Easy locks with Symfony

Easy locks with Symfony

The Symfony documentation describes quite well how locks actually work, that's why this article will not describe why you should use a lock and how it actually works. But it says nothing about the short time installation it requires to set it up and run!

Let's see that together.

Install the lock component with composer just like any other Symfony component:

composer require lock

This component is one of the rare components that will not come with a recipe, you need to add the configuration yourself, and it's quite easy.

# In the file packages/lock.yaml
framework:
    lock: 'redis://localhost'

This is an example to configure a redis, but it could work with your database directly: lock: '%env(DATABASE_URL)%'

Here is a command that uses our lock, it's that simple!

class LockTestCommand extends Command
{
    protected static $defaultName = 'app:lock-test';

    // In Symfony 5.2 you can inject directly the lock factory
    // because the RetryTillSaveStore (see bellow) is no more required
    private PersistingStoreInterface $lockStore;

    public function __construct(PersistingStoreInterface $lockStore)
    {
        $this->lockStore = $lockStore;
        parent::__construct();
    }

    protected function configure()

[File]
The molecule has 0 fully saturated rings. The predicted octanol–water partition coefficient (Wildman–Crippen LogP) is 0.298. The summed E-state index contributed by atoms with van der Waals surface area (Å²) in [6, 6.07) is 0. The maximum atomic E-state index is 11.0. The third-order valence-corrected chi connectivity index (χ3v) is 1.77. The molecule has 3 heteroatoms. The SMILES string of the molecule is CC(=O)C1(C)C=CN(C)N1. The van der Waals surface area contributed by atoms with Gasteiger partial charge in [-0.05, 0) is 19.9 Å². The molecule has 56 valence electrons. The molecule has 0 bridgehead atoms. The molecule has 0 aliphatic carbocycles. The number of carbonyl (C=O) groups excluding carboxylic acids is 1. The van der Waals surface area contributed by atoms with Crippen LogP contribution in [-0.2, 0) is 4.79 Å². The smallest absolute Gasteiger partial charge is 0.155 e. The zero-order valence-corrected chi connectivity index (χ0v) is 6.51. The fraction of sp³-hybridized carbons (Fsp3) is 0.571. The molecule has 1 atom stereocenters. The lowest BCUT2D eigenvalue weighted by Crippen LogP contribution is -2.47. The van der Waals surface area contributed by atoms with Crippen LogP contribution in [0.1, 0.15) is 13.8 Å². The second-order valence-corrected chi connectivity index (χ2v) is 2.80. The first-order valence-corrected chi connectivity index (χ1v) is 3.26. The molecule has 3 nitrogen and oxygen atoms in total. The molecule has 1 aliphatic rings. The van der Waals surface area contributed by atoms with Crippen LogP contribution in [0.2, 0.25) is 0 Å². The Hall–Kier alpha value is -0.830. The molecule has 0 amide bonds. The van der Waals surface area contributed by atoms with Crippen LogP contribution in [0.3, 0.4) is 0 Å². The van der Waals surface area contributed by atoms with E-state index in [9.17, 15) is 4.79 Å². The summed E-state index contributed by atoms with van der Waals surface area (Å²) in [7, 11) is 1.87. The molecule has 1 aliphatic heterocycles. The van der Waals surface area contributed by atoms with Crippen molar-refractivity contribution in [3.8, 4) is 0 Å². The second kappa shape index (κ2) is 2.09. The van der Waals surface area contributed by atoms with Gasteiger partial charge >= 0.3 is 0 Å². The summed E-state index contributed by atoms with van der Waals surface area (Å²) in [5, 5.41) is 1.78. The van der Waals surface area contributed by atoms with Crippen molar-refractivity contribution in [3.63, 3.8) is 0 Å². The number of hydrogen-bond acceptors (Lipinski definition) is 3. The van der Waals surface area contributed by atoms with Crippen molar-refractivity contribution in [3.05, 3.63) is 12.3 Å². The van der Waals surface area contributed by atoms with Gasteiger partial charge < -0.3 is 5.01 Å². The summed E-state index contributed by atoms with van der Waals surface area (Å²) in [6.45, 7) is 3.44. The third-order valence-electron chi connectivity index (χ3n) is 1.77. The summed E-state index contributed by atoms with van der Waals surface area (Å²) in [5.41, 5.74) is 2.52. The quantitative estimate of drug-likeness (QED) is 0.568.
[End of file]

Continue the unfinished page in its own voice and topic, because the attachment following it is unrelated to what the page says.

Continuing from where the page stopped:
{
        $this
            ->setDescription('This is a simple lock test')
        ;
    }

    protected function execute(InputInterface $input, OutputInterface $output): int
    {
        $io = new SymfonyStyle($input, $output);

        // Depending on what store you uses, you may need to decorate the store
        // to be able to use the `BlockingStoreInterface` feature
        // and it's required for the redis store.
        $store = new RetryTillSaveStore($this->lockStore, retrySleep: 100, retryCount: 1000); // 100ms 1000 times try
        
        // In the case we decorate the store we need to create by hand the factory
        $lockFactory = new LockFactory($store);
        $lock = $this->lockFactory->createLock('test-lock');

        // Passing "true" will enforce the waiting for the lock to be available
        if (!$lock->acquire(blocking: true)) {
            $io->success("Cannot acquire the lock");
            return 1;
        }

        $io->success("Lock acquired");
        $this->task();

        $lock->release();

        return 0;
    }

    private function task()
    {
        sleep(10);
    }
}

The previous configuration only registers the default lock (and its store and factory) that will be automatically injected to your services. But you can actually define many locks (and keeping the default one!). Here is how:

framework:
    lock:
        default: '%env(DATABASE_URL)%'
        redis_high_availability: ['redis://r1.docker', 'redis://r2.docker']

This will generate a lock factory as a service named lock.redis_high_availability.factory, and you will need to specify it explicitely in your services configuration to use it.

I hope it helps! Please let us know in the comments if there's any mistake or a better way to do it.

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